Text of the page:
Praying for the trouble spots of the world

Added about 4 months ago by David Goodacre

Morning Prayer in Urumqi - buy now from Sacristy PressIn his book Morning Prayer in Urumqi, David Goodacre invites those who prepare intercessions for church services to think imaginatively about the people and places we are invited to pray for. But how can we pray for peace at a time when war is never far from our news bulletins?

How are we to pray for Ukraine and Russia? for Gaza and Israel in these troubling times? For peace certainly! Such prayer is in the spirit of the Lord’s Prayer, that God’s will may be done, the kingdom come; peace now as well as at the end of time.

There is a long history behind both the Ukraine/Russia debacle and the Gaza war. It is going to take great wisdom and long diplomatic activity to find solutions. Might it be, as I suggested in Morning Prayer in Urumqi, that we focus our prayer by adding a little more imagination to the issues the countries face; the kind of prayer that alerts us to what the Lord is already doing as well as on issues we can pray about. All the countries in conflict at present are mentioned in the vignettes of the book: Ukraine (No. 21), Russia (No. 44), Gaza, Israel and Jerusalem (Nos. 4 and 25). 

On 2 January, the Anglican calendar remembered the Russian saint Seraphim of Sarov (1753–1833). For much of his pilgrimage, he lived as a hermit in the woods to the East of Moscow. It is said that Dostoevsky, in the Brothers Karamazov, modelled his saintly character Zosima on Seraphim. Seraphim reminds us how important the discipline of prayer is to the Russian people; that many there are praying just as we are for peace. We pray with them, and also with people like Marina Ovsyannikova who held up a plaque on Russian television to warn viewers that they were being told lies. Perhaps this give us a clue; that we should pray for truth, that it might prevail, not only in Russia but in Ukraine―and indeed everywhere.  

We could also pray that the leaders of both Russia and Ukraine might open themselves to wider sources of opinion. In Russia’s case, there are people like Alexei Navalny and his exiled supporters in Vilnius, Lithuania. His colleague there, the investigative journalist Maria Pevchikh, continues their work. Let us pray for them.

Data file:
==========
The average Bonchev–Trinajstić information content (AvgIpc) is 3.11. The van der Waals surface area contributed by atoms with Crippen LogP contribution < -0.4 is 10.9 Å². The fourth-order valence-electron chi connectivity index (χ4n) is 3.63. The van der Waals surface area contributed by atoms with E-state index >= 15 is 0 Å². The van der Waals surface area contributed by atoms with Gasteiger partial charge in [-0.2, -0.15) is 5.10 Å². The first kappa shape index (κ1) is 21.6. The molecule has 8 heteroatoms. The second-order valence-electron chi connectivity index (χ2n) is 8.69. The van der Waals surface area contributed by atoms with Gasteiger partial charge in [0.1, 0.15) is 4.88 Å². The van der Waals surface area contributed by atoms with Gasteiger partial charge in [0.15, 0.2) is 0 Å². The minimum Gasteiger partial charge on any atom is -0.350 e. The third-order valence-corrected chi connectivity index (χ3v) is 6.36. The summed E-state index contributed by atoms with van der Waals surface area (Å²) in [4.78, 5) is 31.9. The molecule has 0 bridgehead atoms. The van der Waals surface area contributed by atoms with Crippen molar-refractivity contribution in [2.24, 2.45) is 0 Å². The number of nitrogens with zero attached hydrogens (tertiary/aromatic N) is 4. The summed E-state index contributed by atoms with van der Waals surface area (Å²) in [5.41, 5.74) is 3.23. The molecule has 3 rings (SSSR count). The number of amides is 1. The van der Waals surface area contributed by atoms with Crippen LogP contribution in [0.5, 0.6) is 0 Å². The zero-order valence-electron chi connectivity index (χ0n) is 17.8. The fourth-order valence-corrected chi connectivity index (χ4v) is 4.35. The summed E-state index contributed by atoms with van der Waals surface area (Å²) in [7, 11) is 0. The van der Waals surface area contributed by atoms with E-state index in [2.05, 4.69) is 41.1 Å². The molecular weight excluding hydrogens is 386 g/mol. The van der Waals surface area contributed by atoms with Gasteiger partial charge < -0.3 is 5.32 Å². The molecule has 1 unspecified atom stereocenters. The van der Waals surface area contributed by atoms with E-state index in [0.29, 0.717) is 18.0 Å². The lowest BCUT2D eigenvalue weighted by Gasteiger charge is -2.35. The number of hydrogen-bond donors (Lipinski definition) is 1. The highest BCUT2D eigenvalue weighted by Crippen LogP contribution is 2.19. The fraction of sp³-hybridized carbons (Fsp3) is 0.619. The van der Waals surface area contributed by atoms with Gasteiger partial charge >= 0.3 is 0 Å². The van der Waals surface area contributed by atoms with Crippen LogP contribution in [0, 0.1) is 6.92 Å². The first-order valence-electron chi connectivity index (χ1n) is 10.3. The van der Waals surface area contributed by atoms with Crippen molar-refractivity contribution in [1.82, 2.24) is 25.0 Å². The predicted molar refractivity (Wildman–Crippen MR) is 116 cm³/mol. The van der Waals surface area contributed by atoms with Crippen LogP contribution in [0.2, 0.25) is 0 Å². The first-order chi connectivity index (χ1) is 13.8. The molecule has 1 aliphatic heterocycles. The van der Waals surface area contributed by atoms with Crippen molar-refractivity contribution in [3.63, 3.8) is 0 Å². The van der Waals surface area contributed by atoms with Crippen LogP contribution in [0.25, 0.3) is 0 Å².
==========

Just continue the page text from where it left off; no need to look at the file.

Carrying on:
Prayer around the Russia/Ukraine crisis is difficult enough, for the people of the Holy Land it is even harder. We must avoid taking sides, of judging that one side is more righteous than the other. It is a temptation we have to avoid. We should rather pray for those on both sides who are strive for justice and mercy.   

The late Palestinian academic Edward Said who, with the Jewish Daniel Barenboim, founded the East/West Diwan Orchestra, acted as an adviser to the Palestinian leadership. Sadly they rarely heeded what he said. The Palestinians need good leadership as do the Israelis. Let us pray then for wise leadership, a leadership that values each of the peoples equally, and looks for viable solutions to what has been such a long-lasting, intractable problem. 

We are grieved by the suffering in both wars. The Israeli hostages who must be so frightened, the thousands that have been killed and so many more injured in Gaza. The number is so vast, it is hard to comprehend all who suffer. One way of doing this is to remember one or two who can then represent the rest: the infant who lost both her legs, the teenage girl so damaged she may never walk again, the pregnant mother without help giving birth in front of her terrified seven-year-old. We will need to judge carefully what detail we can include in a service; a name and age might be better. Whatever their faith or nationality, each person is loved by God, and we pray for them all.    

All this is happening within a global context. What goes on in the rest of the world affects and is affected by these crises; my book acknowledges this by suggesting we pray for the world, region by region, over a year. Better to pray for situations before they deteriorate into yet another international crisis. We are called to join with our Lord in his prayer to the Father that peace may come now; as well as at the end of time.

Morning Prayer in Urumqi: Preparing petitions when praying for the world by David Goodacre is an invaluable resource for anyone who regularly prepares prayers for public worship, and is available as a paperback and e-book.

Please note: Sacristy Press does not necessarily share or endorse the views of the guest contributors to this blog.

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